“Another problem we have is related to software, which is dreadful. Look, at the hospital they work with a software called GESDOHC. Primary care centres have another programme called ECAP and at “El Carme” (the intermediate care centre) they use another programme. So, you can imagine. Doctors come around and say they don’t find the information from the specialist and ask you to look for it. There are many programs, and it is complicated for us, because we are the link among all of them. And still, at the ECAP you may find all the information from Can Ruti (the hospital from ICS operating at the area of Badalona), and we also have to look at it, because many patients go there…”

Efficiency is a measure of effectiveness in relation to inputs used. Therefore, interventions that increase effectiveness without significant increases in costs, or reduce costs while keeping effectiveness at least constant, have a positive effect on efficiency.

Develop permanent programs dedicated to the needs of disadvantaged groups. Individual programs that make up BSA (Box 7.1) address the population as a whole. As outlined under “Equity”, the specific needs of disadvantaged groups – e.g. low socio-economic status, migrants – are taken into account on an ad hoc basis. Developing permanent individual programs targeting disadvantaged groups can help reduce health inequalities. For example, the OptiMedis population integrated care organisation in Germany has a dedicated Health Kiosk that caters to the needs of migrants by offering counselling services in a range of languages including Arabic, Farsi, Russian and Polish.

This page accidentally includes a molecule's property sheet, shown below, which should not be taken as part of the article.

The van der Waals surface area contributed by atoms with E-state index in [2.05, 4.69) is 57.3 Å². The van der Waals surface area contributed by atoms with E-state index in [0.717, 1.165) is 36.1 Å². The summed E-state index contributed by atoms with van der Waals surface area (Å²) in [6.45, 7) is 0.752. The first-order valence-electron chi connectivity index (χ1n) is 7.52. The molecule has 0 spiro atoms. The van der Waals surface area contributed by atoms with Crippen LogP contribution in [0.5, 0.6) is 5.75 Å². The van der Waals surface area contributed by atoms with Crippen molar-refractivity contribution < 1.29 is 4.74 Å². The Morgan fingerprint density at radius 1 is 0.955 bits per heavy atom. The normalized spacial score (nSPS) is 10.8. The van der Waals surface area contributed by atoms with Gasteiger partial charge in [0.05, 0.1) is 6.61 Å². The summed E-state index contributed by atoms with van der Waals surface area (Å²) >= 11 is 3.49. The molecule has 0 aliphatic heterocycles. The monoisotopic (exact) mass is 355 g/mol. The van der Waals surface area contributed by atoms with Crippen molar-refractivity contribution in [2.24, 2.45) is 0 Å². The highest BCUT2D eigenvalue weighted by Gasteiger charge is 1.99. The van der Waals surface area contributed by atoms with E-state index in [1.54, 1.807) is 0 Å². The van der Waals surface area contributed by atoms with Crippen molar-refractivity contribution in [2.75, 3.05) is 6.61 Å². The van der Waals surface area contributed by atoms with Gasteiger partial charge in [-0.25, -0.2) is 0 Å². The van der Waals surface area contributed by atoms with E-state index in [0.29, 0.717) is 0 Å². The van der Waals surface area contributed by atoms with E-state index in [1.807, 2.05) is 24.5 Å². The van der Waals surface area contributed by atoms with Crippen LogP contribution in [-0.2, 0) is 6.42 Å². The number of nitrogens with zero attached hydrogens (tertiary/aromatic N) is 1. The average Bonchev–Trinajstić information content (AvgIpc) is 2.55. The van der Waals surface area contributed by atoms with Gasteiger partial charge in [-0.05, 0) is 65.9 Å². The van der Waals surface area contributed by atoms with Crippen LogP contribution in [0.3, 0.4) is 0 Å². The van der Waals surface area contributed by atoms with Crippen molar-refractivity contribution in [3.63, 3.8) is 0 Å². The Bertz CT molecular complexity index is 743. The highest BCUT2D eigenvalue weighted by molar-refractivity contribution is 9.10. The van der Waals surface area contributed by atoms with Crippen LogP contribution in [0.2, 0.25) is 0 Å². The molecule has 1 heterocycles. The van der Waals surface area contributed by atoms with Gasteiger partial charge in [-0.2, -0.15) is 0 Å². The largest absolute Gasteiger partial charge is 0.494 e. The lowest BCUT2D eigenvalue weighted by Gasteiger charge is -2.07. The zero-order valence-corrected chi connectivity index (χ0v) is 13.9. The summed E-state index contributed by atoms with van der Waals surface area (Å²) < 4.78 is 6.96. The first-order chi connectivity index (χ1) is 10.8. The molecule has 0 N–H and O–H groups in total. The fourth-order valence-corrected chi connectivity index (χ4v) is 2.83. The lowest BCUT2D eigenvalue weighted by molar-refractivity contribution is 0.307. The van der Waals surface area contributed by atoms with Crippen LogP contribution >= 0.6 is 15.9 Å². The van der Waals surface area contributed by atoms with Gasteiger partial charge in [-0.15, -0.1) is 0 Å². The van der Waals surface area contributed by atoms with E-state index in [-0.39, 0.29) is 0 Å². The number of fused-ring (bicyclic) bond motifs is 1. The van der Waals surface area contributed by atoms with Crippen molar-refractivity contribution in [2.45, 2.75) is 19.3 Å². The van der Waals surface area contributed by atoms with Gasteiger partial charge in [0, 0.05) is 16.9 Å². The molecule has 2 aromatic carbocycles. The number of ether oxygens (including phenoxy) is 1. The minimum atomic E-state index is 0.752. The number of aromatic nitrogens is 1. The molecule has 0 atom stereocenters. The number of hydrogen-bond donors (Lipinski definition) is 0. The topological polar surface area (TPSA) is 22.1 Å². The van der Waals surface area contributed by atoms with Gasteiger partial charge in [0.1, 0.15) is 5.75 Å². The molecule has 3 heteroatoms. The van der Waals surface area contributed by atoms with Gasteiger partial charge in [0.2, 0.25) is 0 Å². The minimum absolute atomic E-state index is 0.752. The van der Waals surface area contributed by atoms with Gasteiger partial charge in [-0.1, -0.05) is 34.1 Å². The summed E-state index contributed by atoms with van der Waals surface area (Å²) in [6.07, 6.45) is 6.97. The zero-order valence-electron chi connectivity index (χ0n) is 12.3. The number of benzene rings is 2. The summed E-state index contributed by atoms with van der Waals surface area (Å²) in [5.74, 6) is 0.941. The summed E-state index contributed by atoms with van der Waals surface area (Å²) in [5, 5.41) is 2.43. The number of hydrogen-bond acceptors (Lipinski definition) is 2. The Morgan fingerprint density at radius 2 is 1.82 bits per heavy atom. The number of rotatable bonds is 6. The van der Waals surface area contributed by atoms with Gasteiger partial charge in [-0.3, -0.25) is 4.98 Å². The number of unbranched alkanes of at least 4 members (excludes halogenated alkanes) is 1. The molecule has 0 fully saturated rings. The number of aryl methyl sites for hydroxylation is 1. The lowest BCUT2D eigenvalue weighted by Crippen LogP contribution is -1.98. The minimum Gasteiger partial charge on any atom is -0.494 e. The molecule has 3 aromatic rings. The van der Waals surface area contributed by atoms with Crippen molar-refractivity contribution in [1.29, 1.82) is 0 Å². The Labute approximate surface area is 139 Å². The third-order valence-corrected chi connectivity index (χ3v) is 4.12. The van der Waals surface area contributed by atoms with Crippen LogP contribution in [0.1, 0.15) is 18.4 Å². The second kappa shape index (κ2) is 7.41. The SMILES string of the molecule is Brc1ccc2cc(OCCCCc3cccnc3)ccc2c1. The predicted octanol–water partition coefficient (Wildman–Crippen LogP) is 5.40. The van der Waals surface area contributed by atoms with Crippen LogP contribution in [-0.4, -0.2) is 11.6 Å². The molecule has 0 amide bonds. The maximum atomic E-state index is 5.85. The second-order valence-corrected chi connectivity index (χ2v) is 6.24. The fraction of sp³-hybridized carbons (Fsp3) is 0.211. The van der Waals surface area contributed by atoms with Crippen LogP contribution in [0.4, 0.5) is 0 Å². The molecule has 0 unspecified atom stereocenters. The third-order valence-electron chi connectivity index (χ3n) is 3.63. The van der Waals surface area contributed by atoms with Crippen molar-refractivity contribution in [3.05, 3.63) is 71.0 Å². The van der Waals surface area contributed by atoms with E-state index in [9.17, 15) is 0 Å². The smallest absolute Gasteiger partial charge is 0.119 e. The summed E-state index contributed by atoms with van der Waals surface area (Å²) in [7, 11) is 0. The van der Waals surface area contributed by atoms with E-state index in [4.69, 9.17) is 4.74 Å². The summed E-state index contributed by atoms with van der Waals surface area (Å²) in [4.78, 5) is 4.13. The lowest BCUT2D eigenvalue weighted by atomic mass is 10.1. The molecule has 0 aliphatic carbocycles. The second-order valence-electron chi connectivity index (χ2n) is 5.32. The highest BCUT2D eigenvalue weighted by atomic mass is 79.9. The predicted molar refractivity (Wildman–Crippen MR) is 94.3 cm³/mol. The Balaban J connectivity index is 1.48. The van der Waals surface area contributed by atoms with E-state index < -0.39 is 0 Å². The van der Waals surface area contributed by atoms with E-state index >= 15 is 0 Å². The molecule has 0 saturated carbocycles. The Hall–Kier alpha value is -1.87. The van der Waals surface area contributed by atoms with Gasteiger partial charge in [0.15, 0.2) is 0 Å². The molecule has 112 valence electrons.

Improve access to healthcare services for disadvantaged groups by promoting health literacy. Disadvantaged groups, such as those with a lower socio-economic status, are less likely to access necessary healthcare services (OECD, 2019[24]). For example, across the OECD, 74% of people in the highest income quintile have been screened for breast cancer compared to 63% among those in the lowest income quintile (OECD, 2019[24]). Although disadvantaged groups stand to benefit most from integrated care models, which incentivises high-quality, preventative care, they may be less likely to access these services. Programs that promote health literacy among disadvantaged groups may increase access to healthcare services (see Box 7.3 for further details).